The security of customers’ data is just as important as the security of your applications. In 2020, organisations will need to holistically approach security as encryption, identity and content validation. DevOps will play a large role in the security of APIs, and will need to define, publish, secure, monitor, and intently analyse APIs. Developers should prepare to be driving the overall API design for open banking platforms.
As we thrive in the application capital era, the security of APIs, while a focus for 2020, is only one piece of the cybersecurity puzzle. Data breaches continue to be a key threat to the security infrastructure of any business with 53 percent of data breaches targeting the application itself. Security must be embedded within the DevOps process, where security is integrated with governance into the DevOps life cycle from the beginning.
Jason Baden, Regional Vice President, F5 Networks, ANZ
Scams will get more sophisticated, and businesses need support
As we enter 2020, we’ll see cybercriminals leveraging ransomware and phishing attacks to target an organisations’ security posture. With the major spike in adoption of online email platforms, credential-based attacks will become much more problematic.
This will result in cybercriminals undertaking more targeted attacks via embedded hyperlinks in attachments to infiltrate a network. With this in mind, it’s never been more important for organisations to implement more than just firewalls and basic email security solutions, but to leverage multifactor authentication and increase user security awareness.
While one piece of the cybersecurity puzzle is, of course, the technology behind it, cybersecurity is also about the people driving and monitoring the security posture of an organisation. For IT and security teams to source the right kind of cyber support in 2020, it’s encouraged for technology partners to be consulted and brought on-board to provide both security policies and programs, and support employees’ approach to security.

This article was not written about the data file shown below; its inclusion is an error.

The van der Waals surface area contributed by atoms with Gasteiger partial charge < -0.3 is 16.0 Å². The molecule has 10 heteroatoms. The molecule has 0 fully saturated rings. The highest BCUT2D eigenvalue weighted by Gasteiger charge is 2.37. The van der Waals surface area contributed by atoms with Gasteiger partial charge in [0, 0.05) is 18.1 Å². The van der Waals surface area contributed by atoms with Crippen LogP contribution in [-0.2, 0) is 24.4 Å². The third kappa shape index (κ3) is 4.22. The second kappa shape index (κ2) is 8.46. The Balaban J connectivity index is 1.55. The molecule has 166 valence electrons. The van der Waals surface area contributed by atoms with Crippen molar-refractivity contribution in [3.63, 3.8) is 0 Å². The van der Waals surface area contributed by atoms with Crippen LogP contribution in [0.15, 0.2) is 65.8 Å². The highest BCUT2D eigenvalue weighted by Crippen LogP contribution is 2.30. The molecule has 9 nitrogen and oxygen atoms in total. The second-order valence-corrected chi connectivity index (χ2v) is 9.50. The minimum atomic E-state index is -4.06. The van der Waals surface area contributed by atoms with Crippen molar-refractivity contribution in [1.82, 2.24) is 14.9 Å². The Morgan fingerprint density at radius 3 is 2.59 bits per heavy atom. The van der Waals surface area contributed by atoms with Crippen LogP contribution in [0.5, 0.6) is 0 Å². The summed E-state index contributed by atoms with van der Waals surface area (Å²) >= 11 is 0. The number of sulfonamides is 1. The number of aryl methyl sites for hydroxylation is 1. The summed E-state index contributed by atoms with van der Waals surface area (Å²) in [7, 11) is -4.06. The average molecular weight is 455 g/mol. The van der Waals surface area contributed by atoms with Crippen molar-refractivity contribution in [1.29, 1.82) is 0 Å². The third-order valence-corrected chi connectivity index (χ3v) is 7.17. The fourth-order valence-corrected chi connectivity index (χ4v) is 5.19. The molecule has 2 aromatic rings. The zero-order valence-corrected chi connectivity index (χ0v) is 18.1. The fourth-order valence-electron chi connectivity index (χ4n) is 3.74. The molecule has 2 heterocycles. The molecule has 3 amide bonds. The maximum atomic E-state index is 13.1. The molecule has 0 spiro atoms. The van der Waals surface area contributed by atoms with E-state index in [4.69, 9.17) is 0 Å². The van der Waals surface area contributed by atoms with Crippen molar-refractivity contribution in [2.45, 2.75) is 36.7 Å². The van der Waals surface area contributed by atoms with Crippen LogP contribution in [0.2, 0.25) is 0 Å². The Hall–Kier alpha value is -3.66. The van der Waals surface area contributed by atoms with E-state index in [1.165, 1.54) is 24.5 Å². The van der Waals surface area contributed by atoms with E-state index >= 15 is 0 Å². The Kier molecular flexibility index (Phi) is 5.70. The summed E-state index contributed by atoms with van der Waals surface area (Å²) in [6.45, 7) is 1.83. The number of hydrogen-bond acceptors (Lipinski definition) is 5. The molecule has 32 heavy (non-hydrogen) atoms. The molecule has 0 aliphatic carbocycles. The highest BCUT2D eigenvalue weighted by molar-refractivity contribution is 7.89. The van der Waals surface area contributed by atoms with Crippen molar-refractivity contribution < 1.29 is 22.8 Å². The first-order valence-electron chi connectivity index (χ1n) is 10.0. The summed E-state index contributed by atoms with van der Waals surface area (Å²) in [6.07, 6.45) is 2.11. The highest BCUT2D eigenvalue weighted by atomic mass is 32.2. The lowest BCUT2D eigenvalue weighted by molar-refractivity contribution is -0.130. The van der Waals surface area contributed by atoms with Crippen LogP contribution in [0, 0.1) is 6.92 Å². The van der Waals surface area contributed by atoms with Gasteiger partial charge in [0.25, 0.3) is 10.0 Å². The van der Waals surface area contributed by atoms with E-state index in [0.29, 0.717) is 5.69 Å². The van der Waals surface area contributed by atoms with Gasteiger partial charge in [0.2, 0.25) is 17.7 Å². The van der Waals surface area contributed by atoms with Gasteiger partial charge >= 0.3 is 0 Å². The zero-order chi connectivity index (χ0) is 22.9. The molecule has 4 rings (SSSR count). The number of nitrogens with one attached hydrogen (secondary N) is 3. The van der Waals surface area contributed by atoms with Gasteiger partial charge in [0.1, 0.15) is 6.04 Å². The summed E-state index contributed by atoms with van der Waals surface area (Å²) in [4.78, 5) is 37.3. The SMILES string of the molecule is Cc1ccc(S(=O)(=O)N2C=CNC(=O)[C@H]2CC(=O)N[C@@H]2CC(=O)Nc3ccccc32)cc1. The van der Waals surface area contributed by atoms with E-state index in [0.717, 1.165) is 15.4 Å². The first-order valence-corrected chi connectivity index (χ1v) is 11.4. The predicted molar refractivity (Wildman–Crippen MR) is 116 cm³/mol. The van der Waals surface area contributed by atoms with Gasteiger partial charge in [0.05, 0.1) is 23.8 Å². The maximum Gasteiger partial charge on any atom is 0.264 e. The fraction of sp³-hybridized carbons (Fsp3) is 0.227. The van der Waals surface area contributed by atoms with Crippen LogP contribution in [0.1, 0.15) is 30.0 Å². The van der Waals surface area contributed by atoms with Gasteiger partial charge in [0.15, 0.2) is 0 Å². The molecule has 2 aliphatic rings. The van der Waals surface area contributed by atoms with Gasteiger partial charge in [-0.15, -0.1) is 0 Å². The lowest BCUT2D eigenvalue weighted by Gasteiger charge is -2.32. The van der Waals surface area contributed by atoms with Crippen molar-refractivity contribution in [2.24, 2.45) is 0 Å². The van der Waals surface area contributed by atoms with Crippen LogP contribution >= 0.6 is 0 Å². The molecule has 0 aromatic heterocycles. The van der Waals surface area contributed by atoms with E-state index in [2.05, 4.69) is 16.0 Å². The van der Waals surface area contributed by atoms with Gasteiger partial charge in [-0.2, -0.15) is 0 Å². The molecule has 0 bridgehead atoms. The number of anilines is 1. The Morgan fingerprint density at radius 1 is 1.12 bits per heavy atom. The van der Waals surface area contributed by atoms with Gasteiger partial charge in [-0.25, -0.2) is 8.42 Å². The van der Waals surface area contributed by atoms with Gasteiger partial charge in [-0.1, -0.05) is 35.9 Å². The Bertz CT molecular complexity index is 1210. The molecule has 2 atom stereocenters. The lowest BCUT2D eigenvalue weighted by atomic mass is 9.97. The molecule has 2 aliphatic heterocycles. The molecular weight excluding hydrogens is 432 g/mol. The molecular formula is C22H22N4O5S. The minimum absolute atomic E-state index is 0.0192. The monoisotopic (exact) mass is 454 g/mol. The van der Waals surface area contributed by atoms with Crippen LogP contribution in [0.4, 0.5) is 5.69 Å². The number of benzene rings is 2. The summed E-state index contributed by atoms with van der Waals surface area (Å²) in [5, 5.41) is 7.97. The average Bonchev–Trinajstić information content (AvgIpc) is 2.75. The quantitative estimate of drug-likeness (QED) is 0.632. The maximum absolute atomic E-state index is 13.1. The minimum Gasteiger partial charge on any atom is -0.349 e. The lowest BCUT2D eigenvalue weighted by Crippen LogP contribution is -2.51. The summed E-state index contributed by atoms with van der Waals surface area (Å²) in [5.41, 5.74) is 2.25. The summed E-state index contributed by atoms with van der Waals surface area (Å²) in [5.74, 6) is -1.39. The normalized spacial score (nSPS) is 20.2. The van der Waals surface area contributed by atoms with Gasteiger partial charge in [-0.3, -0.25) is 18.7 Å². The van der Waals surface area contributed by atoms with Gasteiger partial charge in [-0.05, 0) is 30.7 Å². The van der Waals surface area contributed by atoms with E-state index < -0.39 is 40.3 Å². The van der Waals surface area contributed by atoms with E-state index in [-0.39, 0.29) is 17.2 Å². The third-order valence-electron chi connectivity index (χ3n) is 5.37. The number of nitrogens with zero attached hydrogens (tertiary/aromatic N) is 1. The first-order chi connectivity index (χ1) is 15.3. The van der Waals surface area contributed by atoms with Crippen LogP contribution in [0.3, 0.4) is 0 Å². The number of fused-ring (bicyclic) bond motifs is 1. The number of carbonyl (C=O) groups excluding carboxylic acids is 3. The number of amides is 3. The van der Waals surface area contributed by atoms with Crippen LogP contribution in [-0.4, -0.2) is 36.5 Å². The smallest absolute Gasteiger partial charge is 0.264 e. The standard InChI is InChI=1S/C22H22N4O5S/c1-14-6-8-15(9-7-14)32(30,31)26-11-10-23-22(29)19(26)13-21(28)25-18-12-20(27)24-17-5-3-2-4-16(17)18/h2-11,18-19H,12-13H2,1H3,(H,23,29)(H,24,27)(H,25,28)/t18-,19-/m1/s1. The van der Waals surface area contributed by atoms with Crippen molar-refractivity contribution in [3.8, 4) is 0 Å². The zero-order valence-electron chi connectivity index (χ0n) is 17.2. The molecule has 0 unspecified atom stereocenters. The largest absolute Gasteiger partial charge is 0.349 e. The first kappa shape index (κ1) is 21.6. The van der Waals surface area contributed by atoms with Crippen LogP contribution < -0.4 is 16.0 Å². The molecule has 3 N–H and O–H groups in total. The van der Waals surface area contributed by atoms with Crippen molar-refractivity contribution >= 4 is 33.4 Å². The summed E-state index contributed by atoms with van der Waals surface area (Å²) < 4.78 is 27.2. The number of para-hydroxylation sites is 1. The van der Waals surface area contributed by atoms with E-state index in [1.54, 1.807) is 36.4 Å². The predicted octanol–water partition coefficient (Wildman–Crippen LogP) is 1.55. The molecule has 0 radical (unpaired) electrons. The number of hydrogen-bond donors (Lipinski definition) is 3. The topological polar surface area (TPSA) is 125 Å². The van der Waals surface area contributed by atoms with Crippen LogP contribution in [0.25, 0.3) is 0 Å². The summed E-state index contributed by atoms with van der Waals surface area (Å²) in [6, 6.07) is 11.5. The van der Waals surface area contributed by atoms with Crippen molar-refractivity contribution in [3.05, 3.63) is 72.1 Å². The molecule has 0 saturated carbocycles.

With an existing local tech and cybersecurity skills gap looming, a technology partner can step in to correct and train staff, which will be essential in the coming year, especially as more than a third of respondents (37 percent) to a Brennan IT survey advised they don’t conduct security training.
We operate in a cybersecurity landscape that’s never static, so it’s crucial for organisations to tap into third-party support to remain proactive and vigilant, especially with the steady rise of new threats and cyber risks.
Ransomeware will become more tactical – and that’s bad news
Ransomware is causing damage and costing companies money, but in totally different ways to the past. In 2020, it will be used more strategically and cause even more damage if companies fail to employ appropriate protections.
Malicious actors will transform how ransomware has traditionally been used. It will no longer be considered a nuisance or an easy opportunity to raise money quickly. Now, malicious actors are exfiltrating sensitive data or intellectual property and ransoming it back to the company on the threat of releasing the data to the public.
Or, ransomware is deployed in an isolated part of the business as a diversion, for example, causing IT staff to begin incident response in one section of their network, whilst the malicious actors perform their primary goal – data exfiltration, lateral movement etc – in other sections of the business.
Ransomware will be used in very different tactical ways in 2020 and business leaders must be mindful of the new diversity of risks associated with lax security policies and protections.
Cameron Exley, Manager, Network Security, Rackspace.